Wildfires in Texas have escalated into a life-threatening disaster, destroying at least 50 homes in Eastland County. Over 50,000 acres have already been burnt, forcing evacuations of hundreds of people 85 miles southwest of the Dallas–Fort Worth metroplex. Residents of Carbon, Lake Leon, Rising Star, and Gorman cities were relocated in the first wave.
Critically dry tall grasses accelerate the rate of wildfire spread, while high winds hamper firefighting crew’s work, reports the Forest Service of the state.
On March 18, evacuations were completed in many towns impacted, including Carbon, Lake Leon and Gorman.
Local authorities began the evacuation of residents in parts of Eastland, Brown and Comanche counties of Texas early March 17 in response to a high fire threat, reported by the Storm Prediction Center. Due to extreme fire behavior, many highways were closed. To provide a safe environment for firefighting aircraft, the sky over the disaster area was also temporarily closed for flights.
On March 18, Governor Greg Abbott issued a disaster declaration for 11 Texas counties. This measure allows the state to better help 11 counties affected by the fire. More counties could be added.
Ensuring adequate emergency response
The Eastland Complex fire has already killed one person, namely the Eastland County Sheriff's Office deputy, while performing service duties.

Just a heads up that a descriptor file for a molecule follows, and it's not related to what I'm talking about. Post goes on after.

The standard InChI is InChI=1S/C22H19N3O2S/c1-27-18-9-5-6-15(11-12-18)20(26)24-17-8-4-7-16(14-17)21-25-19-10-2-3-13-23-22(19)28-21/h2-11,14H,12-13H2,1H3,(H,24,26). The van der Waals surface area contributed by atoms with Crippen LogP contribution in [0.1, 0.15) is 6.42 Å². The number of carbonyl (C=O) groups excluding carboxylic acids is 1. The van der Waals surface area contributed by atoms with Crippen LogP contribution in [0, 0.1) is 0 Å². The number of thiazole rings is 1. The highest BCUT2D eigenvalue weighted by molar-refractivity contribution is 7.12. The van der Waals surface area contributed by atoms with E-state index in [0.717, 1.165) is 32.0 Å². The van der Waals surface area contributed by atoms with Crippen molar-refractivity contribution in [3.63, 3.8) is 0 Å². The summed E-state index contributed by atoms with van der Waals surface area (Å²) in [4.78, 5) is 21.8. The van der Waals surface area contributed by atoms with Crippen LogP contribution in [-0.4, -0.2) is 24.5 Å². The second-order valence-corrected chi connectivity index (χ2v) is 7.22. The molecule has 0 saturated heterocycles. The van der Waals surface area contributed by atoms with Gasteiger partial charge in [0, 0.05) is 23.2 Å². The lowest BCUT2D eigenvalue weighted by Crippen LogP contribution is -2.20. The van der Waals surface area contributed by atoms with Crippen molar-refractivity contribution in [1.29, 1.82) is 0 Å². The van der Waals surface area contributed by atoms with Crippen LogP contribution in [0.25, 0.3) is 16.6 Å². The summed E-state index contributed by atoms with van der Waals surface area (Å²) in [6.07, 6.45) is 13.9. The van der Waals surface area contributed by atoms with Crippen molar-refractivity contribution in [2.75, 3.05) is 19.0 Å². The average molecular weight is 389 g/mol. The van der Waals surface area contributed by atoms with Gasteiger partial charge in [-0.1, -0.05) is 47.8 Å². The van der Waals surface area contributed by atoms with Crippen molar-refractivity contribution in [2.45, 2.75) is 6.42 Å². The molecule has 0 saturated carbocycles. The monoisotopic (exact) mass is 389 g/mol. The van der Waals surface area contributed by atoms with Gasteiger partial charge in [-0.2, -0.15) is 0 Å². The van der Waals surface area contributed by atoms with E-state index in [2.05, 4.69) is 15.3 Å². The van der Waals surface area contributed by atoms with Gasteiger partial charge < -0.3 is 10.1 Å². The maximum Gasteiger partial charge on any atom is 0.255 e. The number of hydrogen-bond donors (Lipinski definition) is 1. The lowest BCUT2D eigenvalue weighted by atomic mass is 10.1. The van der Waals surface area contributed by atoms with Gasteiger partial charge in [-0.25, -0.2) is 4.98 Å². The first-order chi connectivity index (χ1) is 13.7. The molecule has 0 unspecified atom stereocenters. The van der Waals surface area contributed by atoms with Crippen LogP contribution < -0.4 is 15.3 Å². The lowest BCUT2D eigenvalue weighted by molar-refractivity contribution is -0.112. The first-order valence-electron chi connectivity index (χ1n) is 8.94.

Dozens of properties have been burned, but officials don't know how many exactly. The New York Times reported that the fire destroyed at least 50 homes. The material damage will be estimated after the situation is taken under control. Wildfires significantly affected the cities of Carbon and Ranger.
To save local properties, the Texas Forest Service focused on structure protection through containment operations, evacuations and life safety operations. Fire containment efforts involved mechanical equipment to construct trenches or other breaks in the vegetation layer close to the fire's edge, allowing the fire to burn up to and stop by the constructed fire lines.
Rescue services plan to use aviation, including firefighting tanker airplanes, whenever feasible. However, the pace of containment operations is compromised by wind’s high velocity. It was reported that hazardous conditions on March 17 made it impossible for the aircraft to take to the air during the whole day.
Change of wind direction adds to the work complexity. The northerly front, which entered the area, created a new head fire on the previous right flank. In Runnels and Coleman counties, the fire escaped containment lines on the east side due to high winds.
As of the early morning of March 19, the firefighters have contained 15% of the Eastland Complex fire. As of March 18, only 4% of the perimeter was contained.
The forest service said on March 18 that it responded to 10 wildfires across the state that had burned more than 52,000 acres. Analysis of the data from the Incident Information System and Texas Forest Service suggests that fields of dry dormant vegetation, thick bush, timber liter, low humidity, no precipitation, and strong northwest winds will continue to stimulate wildfire activity in the Cross Timbers, Rolling Plains and Hill Country regions of Texas through the end of the week. The estimated date of closing the fire perimeter is expected by March 25.